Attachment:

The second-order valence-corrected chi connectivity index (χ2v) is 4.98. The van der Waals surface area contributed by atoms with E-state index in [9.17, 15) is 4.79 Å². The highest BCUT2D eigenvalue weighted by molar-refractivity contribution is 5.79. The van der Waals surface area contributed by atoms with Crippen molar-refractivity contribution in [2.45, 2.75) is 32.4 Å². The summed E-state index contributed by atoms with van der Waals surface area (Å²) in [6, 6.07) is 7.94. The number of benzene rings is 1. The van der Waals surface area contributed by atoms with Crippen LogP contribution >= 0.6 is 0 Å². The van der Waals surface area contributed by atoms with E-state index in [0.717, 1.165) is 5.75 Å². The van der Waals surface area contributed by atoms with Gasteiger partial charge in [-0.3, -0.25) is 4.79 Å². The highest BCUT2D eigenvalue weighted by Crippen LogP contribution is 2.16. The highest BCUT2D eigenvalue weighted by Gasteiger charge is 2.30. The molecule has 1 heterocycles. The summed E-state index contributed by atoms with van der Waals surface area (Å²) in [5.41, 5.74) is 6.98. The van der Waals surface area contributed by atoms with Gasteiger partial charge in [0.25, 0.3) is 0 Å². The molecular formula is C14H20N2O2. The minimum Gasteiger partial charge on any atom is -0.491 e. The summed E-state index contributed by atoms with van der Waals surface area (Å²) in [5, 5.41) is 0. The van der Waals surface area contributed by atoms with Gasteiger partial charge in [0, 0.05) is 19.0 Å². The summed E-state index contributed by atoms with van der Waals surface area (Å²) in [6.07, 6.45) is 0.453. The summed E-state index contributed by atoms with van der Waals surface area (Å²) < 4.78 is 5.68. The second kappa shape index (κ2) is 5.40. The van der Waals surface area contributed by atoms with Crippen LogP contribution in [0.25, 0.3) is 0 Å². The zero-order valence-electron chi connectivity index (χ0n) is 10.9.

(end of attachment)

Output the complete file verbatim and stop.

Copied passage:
The second-order valence-corrected chi connectivity index (χ2v) is 4.98. The van der Waals surface area contributed by atoms with E-state index in [9.17, 15) is 4.79 Å². The highest BCUT2D eigenvalue weighted by molar-refractivity contribution is 5.79. The van der Waals surface area contributed by atoms with Crippen molar-refractivity contribution in [2.45, 2.75) is 32.4 Å². The summed E-state index contributed by atoms with van der Waals surface area (Å²) in [6, 6.07) is 7.94. The number of benzene rings is 1. The van der Waals surface area contributed by atoms with Crippen LogP contribution >= 0.6 is 0 Å². The van der Waals surface area contributed by atoms with E-state index in [0.717, 1.165) is 5.75 Å². The van der Waals surface area contributed by atoms with Gasteiger partial charge in [-0.3, -0.25) is 4.79 Å². The highest BCUT2D eigenvalue weighted by Crippen LogP contribution is 2.16. The highest BCUT2D eigenvalue weighted by Gasteiger charge is 2.30. The molecule has 1 heterocycles. The summed E-state index contributed by atoms with van der Waals surface area (Å²) in [5.41, 5.74) is 6.98. The van der Waals surface area contributed by atoms with Gasteiger partial charge in [0.25, 0.3) is 0 Å². The molecular formula is C14H20N2O2. The minimum Gasteiger partial charge on any atom is -0.491 e. The summed E-state index contributed by atoms with van der Waals surface area (Å²) in [5, 5.41) is 0. The van der Waals surface area contributed by atoms with Gasteiger partial charge in [0, 0.05) is 19.0 Å². The summed E-state index contributed by atoms with van der Waals surface area (Å²) in [6.07, 6.45) is 0.453. The summed E-state index contributed by atoms with van der Waals surface area (Å²) < 4.78 is 5.68. The second kappa shape index (κ2) is 5.40. The van der Waals surface area contributed by atoms with Crippen LogP contribution in [0.25, 0.3) is 0 Å². The zero-order valence-electron chi connectivity index (χ0n) is 10.9.